Sepilok Orangutan Rehabilitation Centre is the most extraordinary place where one can see rescued orangutans and witness the conservation efforts first-hand. Orangutans in the wild would normally spend up to six years as infants with their mothers, and if orphaned would not survive. The Centre cares for them and teaches them how to live in a protected wild environment where they can thrive. Eventually they become independent and voluntarily return to the forest to live in the wild.
Danum Valley Conservation Area is one of the greatest remaining ancient rainforests in the world and harbours some of the worlds rarest animals, reptiles, insects and plants. This is an important habitat for orangutan and safe refuge from the surrounding destruction of rainforest for human uses. I highly recommend you spend time here on your safari and do anything you can to support its continued protection.
Of the seven species of sea turtle, three are now critically endangered due to climate change, poaching and death as bycatch in fishing gear. The best places to see turtles are in tropical and subtropical waters, particularly around reefs. It is also possible to see them when they come to their beach nesting sites to lay eggs and then later when the hatchlings make their perilous journey to the sea.
Local Ocean Conservation in Kenya work to protect turtles in the waters off Watamu by implementing a series of community outreach and education programmes, a bycatch release programme, mangrove restoration projects and nesting site protection and monitoring. This is a wonderful place to visit at the end of your safari in Kenya to get involved in some of their projects and see the work they are doing ‘in the field’.
Pangolin are one of the most endangered mammals in the world and yet many people have never even heard of them. There are several species across Asia and Africa but sadly many Asian species are at the brink of extinction due to high demand for their scales (for traditional medicine) or the whole animal (considered a culinary delicacy).
In Africa, all species are now also under threat due to poaching by locals for bushmeat, and also poaching by organised crime syndicates in order to ship to Asia. However there are a few remaining places where they can be found in the wild and are protected by conservationists.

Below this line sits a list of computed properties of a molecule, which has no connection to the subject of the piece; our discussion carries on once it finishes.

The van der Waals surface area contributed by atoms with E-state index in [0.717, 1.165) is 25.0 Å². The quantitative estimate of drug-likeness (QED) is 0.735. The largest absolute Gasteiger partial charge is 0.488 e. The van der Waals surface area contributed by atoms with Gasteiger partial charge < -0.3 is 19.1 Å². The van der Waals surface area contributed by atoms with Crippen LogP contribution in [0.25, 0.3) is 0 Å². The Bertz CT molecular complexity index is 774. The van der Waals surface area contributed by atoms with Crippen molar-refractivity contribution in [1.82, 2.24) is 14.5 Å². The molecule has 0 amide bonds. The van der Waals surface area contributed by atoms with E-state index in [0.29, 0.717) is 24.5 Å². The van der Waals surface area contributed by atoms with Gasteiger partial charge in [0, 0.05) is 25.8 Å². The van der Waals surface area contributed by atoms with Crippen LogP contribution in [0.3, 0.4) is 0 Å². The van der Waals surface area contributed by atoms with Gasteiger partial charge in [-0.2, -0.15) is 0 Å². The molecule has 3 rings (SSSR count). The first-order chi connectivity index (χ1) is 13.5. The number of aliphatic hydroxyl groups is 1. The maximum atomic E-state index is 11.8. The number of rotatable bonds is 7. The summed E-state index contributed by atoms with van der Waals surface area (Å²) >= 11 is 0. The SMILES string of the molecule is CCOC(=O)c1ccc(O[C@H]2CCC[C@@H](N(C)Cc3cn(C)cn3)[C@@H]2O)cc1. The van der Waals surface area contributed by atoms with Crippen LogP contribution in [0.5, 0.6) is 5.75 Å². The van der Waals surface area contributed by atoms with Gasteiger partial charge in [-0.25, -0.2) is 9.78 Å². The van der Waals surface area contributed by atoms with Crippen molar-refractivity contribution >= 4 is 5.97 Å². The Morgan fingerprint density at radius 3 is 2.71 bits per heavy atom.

One such place that I found tucked away in the forests of the Central African Republic is Sangha Lodge. I stayed here on the most incredible journey, primarily to see the forest-dwelling elephant in the Dzanga Bai. They have set up a Pangolin Rehabilitation Centre and research project, where they care for pangolins rescued from poachers and treat them until they can be released back to the wild. They have saved over 100 pangolin from death.
Pangolin can also be seen over southern Africa and a wonderful place to experience their conservation is at Tswalu Kalahari Reserve, where Dr Wendy Panaino studies pangolin in the semi-arid desert to learn how they will react to climate change. You have the opportunity to spend time with her, learning of her work and track tagged individuals to take readings and observe their behaviour.
Wild dog can be found in small pockets across Africa but some of the best populations that you can see on your safari are in Zimbabwe and Zambia. They are at risk due to poaching and conflict with humans but there are some wonderful organisations making a difference on the ground.
Painted Dog Conservation works in critical wildlife areas in Zimbabwe by running community outreach and education programmes and anti-poaching units made up of paid and volunteer rangers from the local communities. You can support this wonderful organisation as part of your safari. You also have the unique opportunity to join a small group safari in July 2022 to spend time in Mana Pools and Savé Valley in Zimbabwe with award-winning photographer and guide Nick Dyer and Dr Rosemary Groom, a foremost expert on wild dog. Together you will track them watch how they hunt as a pack, how they play and see them with their young at their den sites. This allows a deep insight into this little-understood carnivore, whilst making a personal contribution to their conservation.
Seeing a tiger in the wild, in its natural habitat, is a truly magical and humbling experience. With fifty tiger reserves, India is home to almost 80% of the global tiger population and is undoubtedly one of the finest safari destinations in Asia. The best parks and reserves to see tigers on safari in India are:
Please do contact me for information or advice about travel to Africa, Asia or Latin America – I would be delighted to discuss this further with you. Or if you would just like to dream for now, you can do so at our Video Library.
Images courtesy of Abu Camp, Nick Dyer (top pic), Odzala Discovery Camps, Mara Elephant Project with Adam Bannister, Local Ocean Conservation, Sangha Lodge and Isak Pretorias, Marataba Conservation Camps, Tsawlu Kalahari, Uganda Carnivore Project.